But the IWRC* Palin hasn’t backed it up with any substantive proposals. Ben Adler takes a look:
But what does that really mean? Advocates for people with disabilities can point to plenty of areas where they see a need for greater government support: healthcare, special education, protection from discrimination in the workplace. But Palin has neither championed these issues in the past nor made specific pledges to address them now.
Update: Ooops. Hadn’t realized that I posted this without a title header.
Jim Dickson, vice-president for government affairs of the American Association of People with Disabilities (AAPD), says he has “mixed feelings”, about Palin’s highlighting of disability issues in her convention speech. “I was very moved by what she said,” said Dickson. “But Trig is only four months old. She doesn’t know what she’s in for. She has no prior record in terms of her mayor’s role or governor’s role on disability issues. Nothing stands out.”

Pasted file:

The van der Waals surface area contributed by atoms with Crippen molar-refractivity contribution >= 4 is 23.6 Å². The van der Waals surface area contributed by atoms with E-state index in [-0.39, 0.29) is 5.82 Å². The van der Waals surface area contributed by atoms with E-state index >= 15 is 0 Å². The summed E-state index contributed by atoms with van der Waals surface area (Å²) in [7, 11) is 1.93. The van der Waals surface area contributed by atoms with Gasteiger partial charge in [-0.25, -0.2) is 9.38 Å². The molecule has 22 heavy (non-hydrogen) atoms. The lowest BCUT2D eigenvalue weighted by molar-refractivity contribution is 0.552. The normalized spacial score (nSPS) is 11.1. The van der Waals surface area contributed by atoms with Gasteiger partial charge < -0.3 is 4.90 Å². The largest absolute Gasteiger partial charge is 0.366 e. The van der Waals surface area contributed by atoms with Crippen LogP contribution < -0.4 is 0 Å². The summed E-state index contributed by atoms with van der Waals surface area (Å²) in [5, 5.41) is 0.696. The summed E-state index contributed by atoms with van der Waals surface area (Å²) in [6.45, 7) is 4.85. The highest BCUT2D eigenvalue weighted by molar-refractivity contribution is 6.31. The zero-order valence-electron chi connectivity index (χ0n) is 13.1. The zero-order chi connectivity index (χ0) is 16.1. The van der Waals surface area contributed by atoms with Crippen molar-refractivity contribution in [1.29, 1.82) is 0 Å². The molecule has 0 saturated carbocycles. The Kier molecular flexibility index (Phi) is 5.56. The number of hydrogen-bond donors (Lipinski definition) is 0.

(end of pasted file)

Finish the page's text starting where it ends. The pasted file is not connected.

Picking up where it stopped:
For instance, the Individuals with Disabilities Education Act, the federal law that mandates equal educational opportunity for children with disabilities, has been consistently under-funded since its passage in 1975, according to education experts. But the McCain campaign does not propose any increase in overall federal education funding. And his bullet point plan makes no mention of special education. Obama calls for fully funding IDEA as part of his disabilityplanfactsheet.pdf (pdf).
* In What Respect Charlie?